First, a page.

Americans often say that we are not, or should not, be the policeman of the world. What is the alternative?
Should America be the world’s policeman? Does the world even need a policeman? Or would humanity be better off if America weren’t the dominant military superpower? Pulitzer Prize-winning columnist and foreign affairs expert Bret Stephens weighs in.
Norwegian Hanne Nabintu interview with Raymond Ibrahim on the Middle East and vital facts of history that we often hear little about in the media today. The history of Islam and the West. The forgotten (no longer presented) history of the Crusades, Arab conquests, history facts that are twisted and the demeaning of Western contribution to civilization. Raymond Ibrahim was born and raised in the U.S. by Coptic Egyptian parents born and raised in the Middle East.
A beautiful visualization of human migration. The fascinating visualization of births and deaths over roughly 2,600 years shows how human migration affected human culture. The blue depicts one person’s birth and red depict the person’s death. A line connects the two places showing the distance between where they were born and where they died.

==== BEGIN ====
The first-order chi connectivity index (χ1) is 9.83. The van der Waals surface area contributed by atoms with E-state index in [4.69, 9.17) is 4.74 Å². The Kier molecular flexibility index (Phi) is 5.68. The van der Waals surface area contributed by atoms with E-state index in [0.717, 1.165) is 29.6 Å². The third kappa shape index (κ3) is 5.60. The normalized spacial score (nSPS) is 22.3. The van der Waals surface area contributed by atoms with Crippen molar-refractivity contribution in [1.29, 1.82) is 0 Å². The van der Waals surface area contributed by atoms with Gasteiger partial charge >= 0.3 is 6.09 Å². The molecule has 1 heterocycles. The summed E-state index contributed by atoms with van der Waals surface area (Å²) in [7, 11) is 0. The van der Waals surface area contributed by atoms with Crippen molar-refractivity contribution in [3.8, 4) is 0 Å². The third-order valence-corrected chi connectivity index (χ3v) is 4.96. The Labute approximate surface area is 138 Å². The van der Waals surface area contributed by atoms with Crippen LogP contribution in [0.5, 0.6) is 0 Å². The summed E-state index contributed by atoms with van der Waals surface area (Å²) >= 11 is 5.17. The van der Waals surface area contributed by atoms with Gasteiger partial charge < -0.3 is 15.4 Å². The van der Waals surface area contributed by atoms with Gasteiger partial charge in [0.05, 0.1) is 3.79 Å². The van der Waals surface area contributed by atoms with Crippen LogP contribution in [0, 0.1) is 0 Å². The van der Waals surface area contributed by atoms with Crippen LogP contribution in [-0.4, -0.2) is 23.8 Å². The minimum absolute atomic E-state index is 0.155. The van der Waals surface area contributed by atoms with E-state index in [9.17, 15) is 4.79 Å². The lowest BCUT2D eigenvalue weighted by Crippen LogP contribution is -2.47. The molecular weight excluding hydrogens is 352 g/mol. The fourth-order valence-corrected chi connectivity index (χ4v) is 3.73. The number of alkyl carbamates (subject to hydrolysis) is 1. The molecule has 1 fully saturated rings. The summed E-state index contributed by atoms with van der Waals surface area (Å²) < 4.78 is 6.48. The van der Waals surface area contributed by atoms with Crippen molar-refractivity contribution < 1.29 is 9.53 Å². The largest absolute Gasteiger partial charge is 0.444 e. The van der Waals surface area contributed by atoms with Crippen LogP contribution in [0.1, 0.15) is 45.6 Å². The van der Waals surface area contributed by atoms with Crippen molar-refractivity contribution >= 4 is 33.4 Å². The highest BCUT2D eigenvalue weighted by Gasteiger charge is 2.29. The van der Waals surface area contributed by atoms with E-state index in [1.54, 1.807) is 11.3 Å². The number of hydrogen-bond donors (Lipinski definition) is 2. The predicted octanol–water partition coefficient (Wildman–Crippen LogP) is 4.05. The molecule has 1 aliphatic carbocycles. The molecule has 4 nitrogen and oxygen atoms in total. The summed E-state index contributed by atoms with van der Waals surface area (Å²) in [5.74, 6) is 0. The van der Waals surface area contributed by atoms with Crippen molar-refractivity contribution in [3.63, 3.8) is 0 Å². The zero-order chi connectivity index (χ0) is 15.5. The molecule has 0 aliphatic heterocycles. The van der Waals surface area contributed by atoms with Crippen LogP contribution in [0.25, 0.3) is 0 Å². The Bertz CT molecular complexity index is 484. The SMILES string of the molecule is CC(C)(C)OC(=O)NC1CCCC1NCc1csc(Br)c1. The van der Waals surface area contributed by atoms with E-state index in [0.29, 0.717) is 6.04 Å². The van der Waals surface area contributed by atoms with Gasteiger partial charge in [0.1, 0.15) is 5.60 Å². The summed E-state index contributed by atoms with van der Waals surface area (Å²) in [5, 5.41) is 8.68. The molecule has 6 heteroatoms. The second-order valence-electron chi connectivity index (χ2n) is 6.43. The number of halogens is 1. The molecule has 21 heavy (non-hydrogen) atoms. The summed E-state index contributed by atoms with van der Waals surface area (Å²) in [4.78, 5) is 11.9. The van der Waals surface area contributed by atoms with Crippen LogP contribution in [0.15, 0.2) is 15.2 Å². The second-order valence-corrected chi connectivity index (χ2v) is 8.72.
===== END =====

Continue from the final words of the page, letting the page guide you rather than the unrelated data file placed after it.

Maximilian Schich, an art historian at the University of Texas at Dallas, and his colleagues used a public database of “well-known people” called Freebase to show a broad flow of culture over time. Notable people congregating in one place shows a place that is, or becoming, a cultural hub.
Run over time you see how the Roman Empire pulled in people from around the world and all roads leading from Rome.
All roads lead from Rome, according to a visual history of human culture built entirely from the birth and death places of notable people. The 5-minute animation provides a fresh view of the movements of humanity over the last 2,600 years.